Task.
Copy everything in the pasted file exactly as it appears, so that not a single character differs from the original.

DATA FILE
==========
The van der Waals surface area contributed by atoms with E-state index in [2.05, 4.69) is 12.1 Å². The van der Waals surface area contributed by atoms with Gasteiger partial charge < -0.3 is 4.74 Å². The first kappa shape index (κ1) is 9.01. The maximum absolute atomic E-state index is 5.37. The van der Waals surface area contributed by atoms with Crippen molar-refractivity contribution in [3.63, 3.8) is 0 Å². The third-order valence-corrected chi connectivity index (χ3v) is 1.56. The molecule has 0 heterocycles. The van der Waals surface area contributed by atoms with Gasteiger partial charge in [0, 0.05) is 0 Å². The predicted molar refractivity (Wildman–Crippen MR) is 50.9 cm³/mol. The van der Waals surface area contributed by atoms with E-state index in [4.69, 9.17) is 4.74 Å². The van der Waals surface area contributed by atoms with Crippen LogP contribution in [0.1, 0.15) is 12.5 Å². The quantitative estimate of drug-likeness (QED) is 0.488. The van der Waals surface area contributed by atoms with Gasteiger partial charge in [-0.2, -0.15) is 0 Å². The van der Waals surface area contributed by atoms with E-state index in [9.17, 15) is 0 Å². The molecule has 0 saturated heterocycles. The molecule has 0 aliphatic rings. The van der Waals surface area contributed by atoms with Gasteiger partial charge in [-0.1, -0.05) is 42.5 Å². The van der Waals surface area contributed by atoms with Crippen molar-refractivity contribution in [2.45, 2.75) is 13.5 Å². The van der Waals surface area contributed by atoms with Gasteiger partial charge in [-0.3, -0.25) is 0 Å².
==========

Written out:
The van der Waals surface area contributed by atoms with E-state index in [2.05, 4.69) is 12.1 Å². The van der Waals surface area contributed by atoms with Gasteiger partial charge < -0.3 is 4.74 Å². The first kappa shape index (κ1) is 9.01. The maximum absolute atomic E-state index is 5.37. The van der Waals surface area contributed by atoms with Crippen molar-refractivity contribution in [3.63, 3.8) is 0 Å². The third-order valence-corrected chi connectivity index (χ3v) is 1.56. The molecule has 0 heterocycles. The van der Waals surface area contributed by atoms with Gasteiger partial charge in [0, 0.05) is 0 Å². The predicted molar refractivity (Wildman–Crippen MR) is 50.9 cm³/mol. The van der Waals surface area contributed by atoms with E-state index in [4.69, 9.17) is 4.74 Å². The van der Waals surface area contributed by atoms with Crippen LogP contribution in [0.1, 0.15) is 12.5 Å². The quantitative estimate of drug-likeness (QED) is 0.488. The van der Waals surface area contributed by atoms with Gasteiger partial charge in [-0.2, -0.15) is 0 Å². The van der Waals surface area contributed by atoms with E-state index in [9.17, 15) is 0 Å². The molecule has 0 saturated heterocycles. The molecule has 0 aliphatic rings. The van der Waals surface area contributed by atoms with Gasteiger partial charge in [-0.1, -0.05) is 42.5 Å². The van der Waals surface area contributed by atoms with Crippen molar-refractivity contribution in [2.45, 2.75) is 13.5 Å². The van der Waals surface area contributed by atoms with Gasteiger partial charge in [-0.3, -0.25) is 0 Å².